Former Expos, Red Sox [and a bunch of other teams’] reliever Ugueth Urbina has been indisposed for several years. Which is what happens when you attack several men with a machete and then try to douse them with gasoline. He was sentenced to 14 years in a Venezulean prison, serving a bit under six, before being released in December of last year.
Last night he returned to the mound for the Caracas Lions, pitching a scoreless sixth inning, striking out one and walking one. Here’s the box score. Here’s the game story. The gamer is in Spanish, which is awesome in Google translate if, for no other reason, than “seasons” gets translates to “harvests.” Also: I learned that “slugfest” is “el festival de batazos” in Spanish, and that’s just an utterly fantastic phrase.
The story says Urbina had not pitched in Venezuela since the winter of 2000-01, which roughly corresponds with the point in his career where you’d expect a major leaguer of his stature to no longer play winter ball. Either way, this appears to be Urbina’s first actual baseball game since he finished the 2005 season with the Phillies.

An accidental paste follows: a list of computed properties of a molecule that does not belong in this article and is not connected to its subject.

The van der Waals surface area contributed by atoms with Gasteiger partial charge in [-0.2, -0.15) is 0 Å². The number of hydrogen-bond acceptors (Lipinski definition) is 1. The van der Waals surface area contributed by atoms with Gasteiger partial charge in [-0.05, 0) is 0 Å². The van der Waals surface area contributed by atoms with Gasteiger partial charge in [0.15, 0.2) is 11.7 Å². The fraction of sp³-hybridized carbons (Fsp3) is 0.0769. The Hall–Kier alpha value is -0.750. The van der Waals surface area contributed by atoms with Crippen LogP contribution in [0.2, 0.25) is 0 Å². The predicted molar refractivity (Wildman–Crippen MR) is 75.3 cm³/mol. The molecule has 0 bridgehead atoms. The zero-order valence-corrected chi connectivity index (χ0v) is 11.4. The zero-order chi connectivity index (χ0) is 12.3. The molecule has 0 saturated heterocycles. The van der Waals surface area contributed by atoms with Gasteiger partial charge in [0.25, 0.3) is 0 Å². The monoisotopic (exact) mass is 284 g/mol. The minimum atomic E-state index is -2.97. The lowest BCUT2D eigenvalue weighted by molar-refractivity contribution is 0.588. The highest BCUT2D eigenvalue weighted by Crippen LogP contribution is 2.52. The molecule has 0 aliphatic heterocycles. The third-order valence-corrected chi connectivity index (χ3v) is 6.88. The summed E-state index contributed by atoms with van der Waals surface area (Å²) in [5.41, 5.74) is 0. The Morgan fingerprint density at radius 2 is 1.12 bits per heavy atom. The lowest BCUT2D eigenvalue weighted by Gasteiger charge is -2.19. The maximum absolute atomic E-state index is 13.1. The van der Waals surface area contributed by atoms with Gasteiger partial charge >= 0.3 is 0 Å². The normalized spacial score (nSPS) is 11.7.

He’ll turn 40 in February. No idea what his plans are, but it’d take the most improbable comeback in baseball history if he wanted to pitch in the bigs again.
Extension season continues. The Athletic’s Ken Rosenthal reports that the Cardinals and first baseman Paul Goldschmidt are close to an agreement on a five-year extension. The value is believed to be around $130 million, according to Derrick Goold of the St. Louis Post-Dispatch. Goldschmidt was set to become a free agent after the season.
The Cardinals acquired Goldschmidt, 31, from the Diamondbacks in December in exchange for Luke Weaver, Carson Kelly, Andy Young, and a 2019 competitive balance round B pick. The slugger is a six-time All-Star, a three-time Gold Glove Award winner, and a four-time Silver Slugger Award winner. Goldschmidt owns a career .297/.398/.532 triple-slash line along with 209 home runs, 710 RBI, 709 runs scored, and 124 stolen bases. He is also well-regarded for his defense at first base. As a result, he has accumulated 40.3 Wins Above Replacement over eight seasons, according to Baseball Reference.
With Goldschmidt in place, the Cardinals are set at first base for the foreseeable future. Though Goldschmidt got off to a slow start last season, carrying an OPS barely above .700 into June, he recovered and finished with a .922 OPS. That two-month blip aside, there’s no reason to think Goldschmidt’s production is about to fall off anytime soon.